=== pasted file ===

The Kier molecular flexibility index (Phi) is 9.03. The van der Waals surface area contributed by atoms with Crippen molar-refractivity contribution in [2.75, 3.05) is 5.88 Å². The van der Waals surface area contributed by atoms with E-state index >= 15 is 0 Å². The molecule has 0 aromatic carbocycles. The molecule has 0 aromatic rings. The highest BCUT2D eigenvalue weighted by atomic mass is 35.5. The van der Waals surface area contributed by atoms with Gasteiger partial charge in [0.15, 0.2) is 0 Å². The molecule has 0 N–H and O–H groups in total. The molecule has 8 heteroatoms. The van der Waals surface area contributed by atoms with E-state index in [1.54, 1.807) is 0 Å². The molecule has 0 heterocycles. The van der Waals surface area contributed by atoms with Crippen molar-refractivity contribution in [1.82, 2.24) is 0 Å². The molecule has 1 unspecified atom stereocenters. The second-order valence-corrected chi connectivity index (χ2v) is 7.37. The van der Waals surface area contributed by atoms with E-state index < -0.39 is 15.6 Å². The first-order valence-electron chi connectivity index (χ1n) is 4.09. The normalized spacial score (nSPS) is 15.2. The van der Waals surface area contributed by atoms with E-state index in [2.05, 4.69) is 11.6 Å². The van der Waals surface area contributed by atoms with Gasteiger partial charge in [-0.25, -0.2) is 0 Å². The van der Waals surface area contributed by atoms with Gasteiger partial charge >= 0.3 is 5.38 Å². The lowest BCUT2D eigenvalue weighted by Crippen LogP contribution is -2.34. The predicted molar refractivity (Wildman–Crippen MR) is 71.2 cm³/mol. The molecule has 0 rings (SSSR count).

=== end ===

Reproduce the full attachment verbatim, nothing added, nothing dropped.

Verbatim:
The Kier molecular flexibility index (Phi) is 9.03. The van der Waals surface area contributed by atoms with Crippen molar-refractivity contribution in [2.75, 3.05) is 5.88 Å². The van der Waals surface area contributed by atoms with E-state index >= 15 is 0 Å². The molecule has 0 aromatic carbocycles. The molecule has 0 aromatic rings. The highest BCUT2D eigenvalue weighted by atomic mass is 35.5. The van der Waals surface area contributed by atoms with Gasteiger partial charge in [0.15, 0.2) is 0 Å². The molecule has 0 N–H and O–H groups in total. The molecule has 8 heteroatoms. The van der Waals surface area contributed by atoms with E-state index in [1.54, 1.807) is 0 Å². The molecule has 0 heterocycles. The van der Waals surface area contributed by atoms with Crippen molar-refractivity contribution in [1.82, 2.24) is 0 Å². The molecule has 1 unspecified atom stereocenters. The second-order valence-corrected chi connectivity index (χ2v) is 7.37. The van der Waals surface area contributed by atoms with E-state index < -0.39 is 15.6 Å². The first-order valence-electron chi connectivity index (χ1n) is 4.09. The normalized spacial score (nSPS) is 15.2. The van der Waals surface area contributed by atoms with E-state index in [2.05, 4.69) is 11.6 Å². The van der Waals surface area contributed by atoms with Gasteiger partial charge in [-0.25, -0.2) is 0 Å². The van der Waals surface area contributed by atoms with Gasteiger partial charge >= 0.3 is 5.38 Å². The lowest BCUT2D eigenvalue weighted by Crippen LogP contribution is -2.34. The predicted molar refractivity (Wildman–Crippen MR) is 71.2 cm³/mol. The molecule has 0 rings (SSSR count).